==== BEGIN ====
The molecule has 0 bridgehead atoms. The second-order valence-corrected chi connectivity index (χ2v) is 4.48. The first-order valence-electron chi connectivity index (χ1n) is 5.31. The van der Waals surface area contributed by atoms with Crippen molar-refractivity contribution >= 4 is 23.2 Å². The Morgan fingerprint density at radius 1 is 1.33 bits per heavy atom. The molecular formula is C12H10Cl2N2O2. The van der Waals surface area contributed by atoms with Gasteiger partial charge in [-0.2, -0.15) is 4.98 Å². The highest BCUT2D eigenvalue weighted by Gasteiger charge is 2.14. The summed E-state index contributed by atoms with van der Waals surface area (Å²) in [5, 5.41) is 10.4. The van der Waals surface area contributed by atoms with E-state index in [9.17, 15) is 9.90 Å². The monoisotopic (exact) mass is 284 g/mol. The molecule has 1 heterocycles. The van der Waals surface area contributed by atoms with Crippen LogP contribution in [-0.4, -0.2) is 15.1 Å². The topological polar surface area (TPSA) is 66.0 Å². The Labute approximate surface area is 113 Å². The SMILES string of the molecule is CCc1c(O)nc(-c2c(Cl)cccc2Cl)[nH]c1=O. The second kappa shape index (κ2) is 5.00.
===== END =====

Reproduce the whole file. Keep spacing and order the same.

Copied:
The molecule has 0 bridgehead atoms. The second-order valence-corrected chi connectivity index (χ2v) is 4.48. The first-order valence-electron chi connectivity index (χ1n) is 5.31. The van der Waals surface area contributed by atoms with Crippen molar-refractivity contribution >= 4 is 23.2 Å². The Morgan fingerprint density at radius 1 is 1.33 bits per heavy atom. The molecular formula is C12H10Cl2N2O2. The van der Waals surface area contributed by atoms with Gasteiger partial charge in [-0.2, -0.15) is 4.98 Å². The highest BCUT2D eigenvalue weighted by Gasteiger charge is 2.14. The summed E-state index contributed by atoms with van der Waals surface area (Å²) in [5, 5.41) is 10.4. The van der Waals surface area contributed by atoms with E-state index in [9.17, 15) is 9.90 Å². The monoisotopic (exact) mass is 284 g/mol. The molecule has 1 heterocycles. The van der Waals surface area contributed by atoms with Crippen LogP contribution in [-0.4, -0.2) is 15.1 Å². The topological polar surface area (TPSA) is 66.0 Å². The Labute approximate surface area is 113 Å². The SMILES string of the molecule is CCc1c(O)nc(-c2c(Cl)cccc2Cl)[nH]c1=O. The second kappa shape index (κ2) is 5.00.